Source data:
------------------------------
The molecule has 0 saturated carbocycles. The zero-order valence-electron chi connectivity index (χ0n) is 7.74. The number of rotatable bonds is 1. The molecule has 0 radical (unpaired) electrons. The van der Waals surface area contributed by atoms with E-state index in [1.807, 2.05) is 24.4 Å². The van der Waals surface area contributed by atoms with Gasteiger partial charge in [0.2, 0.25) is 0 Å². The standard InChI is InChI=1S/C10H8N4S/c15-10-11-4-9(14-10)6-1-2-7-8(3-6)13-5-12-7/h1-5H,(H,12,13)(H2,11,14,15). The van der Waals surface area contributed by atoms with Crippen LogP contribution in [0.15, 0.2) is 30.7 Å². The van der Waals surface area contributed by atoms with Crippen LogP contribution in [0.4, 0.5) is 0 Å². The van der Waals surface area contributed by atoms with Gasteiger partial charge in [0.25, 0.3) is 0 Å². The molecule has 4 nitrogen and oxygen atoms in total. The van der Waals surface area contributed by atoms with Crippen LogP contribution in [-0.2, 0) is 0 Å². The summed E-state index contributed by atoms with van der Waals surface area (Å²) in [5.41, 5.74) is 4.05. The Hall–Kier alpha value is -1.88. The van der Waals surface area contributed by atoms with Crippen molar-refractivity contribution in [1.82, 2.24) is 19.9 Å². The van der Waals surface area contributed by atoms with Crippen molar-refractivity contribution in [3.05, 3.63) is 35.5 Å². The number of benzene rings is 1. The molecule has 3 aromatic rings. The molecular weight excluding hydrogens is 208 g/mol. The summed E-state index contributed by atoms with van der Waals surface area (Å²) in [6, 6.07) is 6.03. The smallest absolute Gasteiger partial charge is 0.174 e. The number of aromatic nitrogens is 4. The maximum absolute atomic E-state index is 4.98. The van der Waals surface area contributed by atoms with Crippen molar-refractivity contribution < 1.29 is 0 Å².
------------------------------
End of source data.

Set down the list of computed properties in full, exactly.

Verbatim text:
The molecule has 0 saturated carbocycles. The zero-order valence-electron chi connectivity index (χ0n) is 7.74. The number of rotatable bonds is 1. The molecule has 0 radical (unpaired) electrons. The van der Waals surface area contributed by atoms with E-state index in [1.807, 2.05) is 24.4 Å². The van der Waals surface area contributed by atoms with Gasteiger partial charge in [0.2, 0.25) is 0 Å². The standard InChI is InChI=1S/C10H8N4S/c15-10-11-4-9(14-10)6-1-2-7-8(3-6)13-5-12-7/h1-5H,(H,12,13)(H2,11,14,15). The van der Waals surface area contributed by atoms with Crippen LogP contribution in [0.15, 0.2) is 30.7 Å². The van der Waals surface area contributed by atoms with Crippen LogP contribution in [0.4, 0.5) is 0 Å². The van der Waals surface area contributed by atoms with Gasteiger partial charge in [0.25, 0.3) is 0 Å². The molecule has 4 nitrogen and oxygen atoms in total. The van der Waals surface area contributed by atoms with Crippen LogP contribution in [-0.2, 0) is 0 Å². The summed E-state index contributed by atoms with van der Waals surface area (Å²) in [5.41, 5.74) is 4.05. The Hall–Kier alpha value is -1.88. The van der Waals surface area contributed by atoms with Crippen molar-refractivity contribution in [1.82, 2.24) is 19.9 Å². The van der Waals surface area contributed by atoms with Crippen molar-refractivity contribution in [3.05, 3.63) is 35.5 Å². The number of benzene rings is 1. The molecule has 3 aromatic rings. The molecular weight excluding hydrogens is 208 g/mol. The summed E-state index contributed by atoms with van der Waals surface area (Å²) in [6, 6.07) is 6.03. The smallest absolute Gasteiger partial charge is 0.174 e. The number of aromatic nitrogens is 4. The maximum absolute atomic E-state index is 4.98. The van der Waals surface area contributed by atoms with Crippen molar-refractivity contribution < 1.29 is 0 Å².